Aortic valve (AV) sclerosis is a degenerative disease and is one of the leading causes of mortality in elderly population. AV experiences various mechanical stimuli such as pressure, shear and flexure with differing magnitudes on either sides of AV (fibrosa and ventricularis) with fibrosa side facing more dynamic environment. Normal hemodynamic conditions constantly renew and remodel the valve, whereas altered mechanical loading such as hypertension and altered shear stress can cause tissue inflammation that leads to calcification, preferentially on fibrosa side. AV calcification progressively leads to sclerosis and ultimately results in valve failure. However, the molecular and cellular processes that lead to inflammation and calcification are not very well understood. To understand the role of mechanics and underlying molecular mechanisms behind this preferential calcification, aortic side and ventricularis side of fresh porcine AVs were exposed to different shear stress patterns using an ex vivo cone and plate viscometer for 72 hours. Osteogenic medium was used to accelerate the calcification process ex vivo. To investigate the effect of shear stress magnitudes on fibrosa side, sine waveforms of amplitudes 5, 10 and 25 dynes/cm2 at a frequency of 1 Hz were used. To investigate the effects of shear stress frequency on fibrosa side, sine waveforms of 1 and 2 Hz at 10dynes/cm2 were used. Following exposure to shear, calcium levels of the samples were quantified using calcium Arsenazo assay. Von Kossa stain for mineralization was also done. Fresh porcine AVs were used as controls. Results indicated that low magnitude shear stress, 5 dyne/cm2 at 1 Hz elicited significant calcium levels on fibrosa side compared to other magnitudes and frequencies. To investigate if the oscillatory nature or the low magnitude was responsible for this high calcium response, fibrosa side was exposed to steady 5 dyne/cm2 under same experimental conditions as above. However, calcium levels at steady 5dyne/cm2 were comparable to fresh AV levels and thus non-significant. This result indicated that the magnitude in combination with the oscillatory nature of the sine 5dyne/cm2 triggered significant calcification levels on the fibrosa side of the AV leaflets. To test the side-specificity of this response, ventricularis side was also exposed to 5 dyne/cm2 under same experimental conditions as above. It is interesting to note that calcium levels on ventricularis side were not significant compared to that on the fibrosa side. This result further indicated that the expression of significant calcium levels in response to the low oscillatory shear is indeed side-specific. Thus our results suggest that the calcification of the AV leaflets is shear-dependent and side-specific. Shear dependent calcification in AV also suggests mechanobiological similarities with the atherosclerosis of blood vessels.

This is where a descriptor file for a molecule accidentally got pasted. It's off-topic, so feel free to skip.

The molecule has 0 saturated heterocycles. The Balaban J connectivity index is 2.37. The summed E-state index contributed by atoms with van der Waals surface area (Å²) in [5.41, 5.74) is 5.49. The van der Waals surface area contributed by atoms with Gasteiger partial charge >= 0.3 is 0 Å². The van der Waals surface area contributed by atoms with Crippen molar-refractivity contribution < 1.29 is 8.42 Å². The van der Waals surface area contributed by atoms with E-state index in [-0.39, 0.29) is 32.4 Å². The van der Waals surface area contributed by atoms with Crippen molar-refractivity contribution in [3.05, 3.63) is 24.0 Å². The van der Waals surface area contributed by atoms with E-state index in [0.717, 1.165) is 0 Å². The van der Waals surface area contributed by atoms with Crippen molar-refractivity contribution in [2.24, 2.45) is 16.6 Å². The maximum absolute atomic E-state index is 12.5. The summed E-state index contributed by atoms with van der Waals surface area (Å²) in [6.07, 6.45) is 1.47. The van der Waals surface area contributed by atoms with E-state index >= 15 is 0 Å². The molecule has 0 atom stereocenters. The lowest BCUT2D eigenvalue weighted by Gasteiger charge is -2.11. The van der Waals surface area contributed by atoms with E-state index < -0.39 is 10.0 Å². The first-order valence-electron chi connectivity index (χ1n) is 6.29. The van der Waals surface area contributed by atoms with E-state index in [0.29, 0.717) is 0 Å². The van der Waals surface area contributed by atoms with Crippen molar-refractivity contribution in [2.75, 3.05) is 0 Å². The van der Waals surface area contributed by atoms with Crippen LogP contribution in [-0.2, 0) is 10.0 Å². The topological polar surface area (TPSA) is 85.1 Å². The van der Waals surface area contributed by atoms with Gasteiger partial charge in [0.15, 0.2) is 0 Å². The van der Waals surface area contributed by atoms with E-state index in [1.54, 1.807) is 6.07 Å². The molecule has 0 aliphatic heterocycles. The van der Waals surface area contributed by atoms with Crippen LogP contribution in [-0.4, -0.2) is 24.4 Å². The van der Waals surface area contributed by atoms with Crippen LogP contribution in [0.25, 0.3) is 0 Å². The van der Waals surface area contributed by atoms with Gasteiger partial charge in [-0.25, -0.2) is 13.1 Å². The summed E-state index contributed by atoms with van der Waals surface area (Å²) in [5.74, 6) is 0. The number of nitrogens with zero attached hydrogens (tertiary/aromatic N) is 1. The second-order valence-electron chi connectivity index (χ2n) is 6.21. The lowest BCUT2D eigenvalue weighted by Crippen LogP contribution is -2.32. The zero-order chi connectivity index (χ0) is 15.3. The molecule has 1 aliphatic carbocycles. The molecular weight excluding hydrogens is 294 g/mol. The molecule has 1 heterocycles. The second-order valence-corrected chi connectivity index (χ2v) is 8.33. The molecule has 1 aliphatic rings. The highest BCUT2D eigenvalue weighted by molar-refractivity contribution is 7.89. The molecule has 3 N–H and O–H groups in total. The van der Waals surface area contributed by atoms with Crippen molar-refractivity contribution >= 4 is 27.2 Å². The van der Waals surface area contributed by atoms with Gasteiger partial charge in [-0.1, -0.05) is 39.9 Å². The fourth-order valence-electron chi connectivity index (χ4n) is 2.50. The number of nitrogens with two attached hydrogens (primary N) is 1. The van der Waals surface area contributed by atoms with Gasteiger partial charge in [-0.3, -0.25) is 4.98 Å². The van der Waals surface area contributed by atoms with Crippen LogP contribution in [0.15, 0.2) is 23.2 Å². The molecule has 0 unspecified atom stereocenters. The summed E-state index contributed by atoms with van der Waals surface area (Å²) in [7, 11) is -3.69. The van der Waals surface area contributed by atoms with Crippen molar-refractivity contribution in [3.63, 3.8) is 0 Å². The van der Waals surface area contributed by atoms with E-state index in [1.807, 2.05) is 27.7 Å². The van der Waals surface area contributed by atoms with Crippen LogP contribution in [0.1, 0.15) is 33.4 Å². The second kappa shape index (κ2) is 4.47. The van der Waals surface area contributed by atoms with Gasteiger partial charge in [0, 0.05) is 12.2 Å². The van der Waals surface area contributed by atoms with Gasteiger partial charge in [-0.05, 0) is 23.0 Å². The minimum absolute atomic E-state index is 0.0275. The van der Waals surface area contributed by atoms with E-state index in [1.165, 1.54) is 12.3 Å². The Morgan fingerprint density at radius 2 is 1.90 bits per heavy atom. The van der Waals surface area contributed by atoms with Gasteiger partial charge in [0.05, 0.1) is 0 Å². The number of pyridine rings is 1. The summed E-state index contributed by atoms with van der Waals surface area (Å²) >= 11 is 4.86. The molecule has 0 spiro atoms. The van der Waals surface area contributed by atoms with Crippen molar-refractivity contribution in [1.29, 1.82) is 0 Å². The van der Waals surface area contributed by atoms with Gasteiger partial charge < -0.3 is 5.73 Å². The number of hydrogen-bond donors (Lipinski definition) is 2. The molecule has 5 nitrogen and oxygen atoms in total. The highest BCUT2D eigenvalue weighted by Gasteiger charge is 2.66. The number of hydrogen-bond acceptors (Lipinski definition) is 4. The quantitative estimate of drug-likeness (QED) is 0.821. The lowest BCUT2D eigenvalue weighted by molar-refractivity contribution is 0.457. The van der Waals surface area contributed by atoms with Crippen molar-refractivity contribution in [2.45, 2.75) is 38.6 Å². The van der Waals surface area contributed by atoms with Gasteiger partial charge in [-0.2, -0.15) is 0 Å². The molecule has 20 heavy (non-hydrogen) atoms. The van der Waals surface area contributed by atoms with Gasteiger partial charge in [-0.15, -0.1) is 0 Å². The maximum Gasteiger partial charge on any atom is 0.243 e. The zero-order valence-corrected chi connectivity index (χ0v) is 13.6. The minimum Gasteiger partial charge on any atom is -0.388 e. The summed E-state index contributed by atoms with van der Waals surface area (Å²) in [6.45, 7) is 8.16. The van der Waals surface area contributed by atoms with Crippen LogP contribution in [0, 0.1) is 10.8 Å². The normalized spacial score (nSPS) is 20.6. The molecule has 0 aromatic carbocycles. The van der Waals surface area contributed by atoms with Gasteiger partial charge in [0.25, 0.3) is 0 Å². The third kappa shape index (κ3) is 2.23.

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  • Accepted: 03 June 2012
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